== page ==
It has been nearly three years since Qaddafi’s regime collapsed, after months of fitful combat between his militias and a patchwork army of students, shopkeepers, and jihadis who gathered to depose him. Like the other protest movements of the Arab Spring, the Libyan uprising was inspired by the ouster of the Tunisian dictator Ben Ali, and by the overthrow of Hosni Mubarak, in Egypt. Most of those revolts did not end well. Just as Egypt’s revolution has been hijacked by the same military that upheld Mubarak’s corrupt power, Libya’s revolution, too, has come asunder.
On June 25th, in the eastern Libyan city of Benghazi, the lawyer and democracy activist Salwa Bugaighis was killed, bringing despair to those who knew her. Bugaighis, a bright, funny, courageous woman, fifty years old, was fighting for a democratic, open society. Along with her husband, Issam, and her sister Iman, she was at the forefront of the uprising against Muammar Qaddafi; later, she sat on the hastily declared transitional council that sought to bring order to the excited anarchy that followed Qaddafi’s fall.
As that anarchy turned to bedlam, Bugaighis worked to reconcile Libya’s feuding groups—even as her life was threatened, and as other critics of the militias were murdered. She had been spending time abroad, because of such threats, but came home for the elections.Yesterday, just after she returned from voting in parliamentary elections, gunmen surprised her at her house and shot her to death. Issam, who was abducted in the incident, is still missing. A Libyan friend of Bugaighis told me, “I am shocked beyond words. Sometimes I think that we just fucked up by removing Qaddafi—that I would rather live under a dictator and not worry about the safety of my family.”
Every revolution begins with the hope of a better life—however the revolutionaries interpret that phrase. But in the ugliest conflicts the fighters can become so degraded by violence that killing for professed ideals—usually God, fatherland, or some mixture of the two—comes to be an end in itself, a perverse validation of purpose. I kill, therefore I am. Over the years, I have spent a great deal of time with people who joined revolutions in the belief that their efforts, even their sacrifice, might bring about a better life for all. Many of them have been tortured, thrown in prison, gunned down, stabbed—in some cases by other would-be revolutionaries.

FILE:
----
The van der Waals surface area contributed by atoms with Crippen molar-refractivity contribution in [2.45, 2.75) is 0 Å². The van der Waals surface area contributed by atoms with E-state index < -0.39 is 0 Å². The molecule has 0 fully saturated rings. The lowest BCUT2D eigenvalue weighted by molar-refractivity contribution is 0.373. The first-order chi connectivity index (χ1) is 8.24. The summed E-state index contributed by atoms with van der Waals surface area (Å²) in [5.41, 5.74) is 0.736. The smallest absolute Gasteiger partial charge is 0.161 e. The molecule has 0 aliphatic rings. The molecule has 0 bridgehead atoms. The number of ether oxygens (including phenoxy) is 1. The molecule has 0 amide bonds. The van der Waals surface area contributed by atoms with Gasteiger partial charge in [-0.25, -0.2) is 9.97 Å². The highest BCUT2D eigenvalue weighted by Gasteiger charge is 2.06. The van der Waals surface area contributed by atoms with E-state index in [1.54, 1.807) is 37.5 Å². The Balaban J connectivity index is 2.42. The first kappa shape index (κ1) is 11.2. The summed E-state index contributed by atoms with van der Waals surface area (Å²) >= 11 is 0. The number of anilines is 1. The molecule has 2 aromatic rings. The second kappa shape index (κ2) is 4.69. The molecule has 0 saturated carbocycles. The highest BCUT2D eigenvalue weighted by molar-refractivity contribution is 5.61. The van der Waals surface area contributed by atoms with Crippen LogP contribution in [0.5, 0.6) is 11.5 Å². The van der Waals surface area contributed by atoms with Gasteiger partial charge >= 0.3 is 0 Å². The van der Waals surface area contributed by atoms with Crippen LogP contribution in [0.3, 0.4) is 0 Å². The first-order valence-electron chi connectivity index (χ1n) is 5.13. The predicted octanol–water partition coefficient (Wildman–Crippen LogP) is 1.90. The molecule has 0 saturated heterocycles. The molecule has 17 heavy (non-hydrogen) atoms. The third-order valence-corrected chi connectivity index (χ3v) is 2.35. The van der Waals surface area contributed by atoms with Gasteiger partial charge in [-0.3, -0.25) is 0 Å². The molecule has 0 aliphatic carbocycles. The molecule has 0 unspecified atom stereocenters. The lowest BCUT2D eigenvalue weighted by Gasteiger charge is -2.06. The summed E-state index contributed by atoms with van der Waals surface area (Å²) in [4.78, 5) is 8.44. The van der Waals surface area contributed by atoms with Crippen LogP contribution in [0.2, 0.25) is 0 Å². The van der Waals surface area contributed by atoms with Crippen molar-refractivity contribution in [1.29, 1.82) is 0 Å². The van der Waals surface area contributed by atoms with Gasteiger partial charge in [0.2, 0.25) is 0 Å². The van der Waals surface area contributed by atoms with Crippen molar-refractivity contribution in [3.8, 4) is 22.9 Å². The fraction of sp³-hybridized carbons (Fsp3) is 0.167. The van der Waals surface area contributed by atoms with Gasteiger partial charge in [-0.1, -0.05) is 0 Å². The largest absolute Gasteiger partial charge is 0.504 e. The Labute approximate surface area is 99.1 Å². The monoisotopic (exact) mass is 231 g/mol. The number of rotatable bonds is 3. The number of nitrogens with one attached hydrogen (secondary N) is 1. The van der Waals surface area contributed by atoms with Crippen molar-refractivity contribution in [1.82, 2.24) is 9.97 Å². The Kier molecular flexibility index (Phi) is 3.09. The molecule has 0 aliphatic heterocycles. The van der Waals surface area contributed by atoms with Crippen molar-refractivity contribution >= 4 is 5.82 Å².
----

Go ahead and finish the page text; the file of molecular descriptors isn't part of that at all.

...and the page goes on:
It has been nearly three years since Muammar Qaddafi’s regime collapsed, after months of fitful combat between his militias and a patchwork army of students, shopkeepers, and jihadis who gathered to depose him. Like the other protest movements of the Arab Spring, the Libyan uprising was inspired by the ouster of the Tunisian dictator Ben Ali, and by the overthrow of Hosni Mubarak, in Egypt. Most of those revolts did not end well. Just as Egypt’s revolution has been hijacked by the same military that upheld Mubarak’s corrupt power, Libya’s revolution, too, has come asunder. Ever since Qaddafi died—run to ground, in October of 2011, by a mob of fighters who stabbed, beat, and shot him—Libya has degenerated into murderous chaos, with dozens of armed militia groups competing for turf and power, and a central government too weak to impose the rule of law.
As the revolution was just gathering force, Bugaighis’s brother-in-law, a businessman named Mustafa Gheriani, had recently returned to Benghazi after years of émigré life in Michigan. He was cautiously optimistic, but also fretful. “The people here are looking to the West, not to some kind of socialist or other extreme system—that’s what we had here before,” he told me. “But, if they become disappointed with the West, they may become easy prey for extremists.” Gheriani said that the new Libyan state would be led not by angry mobs or by religious extremists but by “Western-educated intellectuals,” like him. It was his version of a better life, and even then it was hard to imagine it coming true. As I wrote in 2011, “Whether this was wishful thinking, of which there has been a great deal here in recent weeks, was uncertain. After forty-two years of Muammar Qaddafi—his cruelty, his megalomaniacal presumptions of leadership in Africa and the Arab world, his oracular ramblings—Libyans didn’t know what their country was, much less what it would be.”
They still don’t. But with the murder of Salwa Bugaighis they may now have a better, and sadder, idea.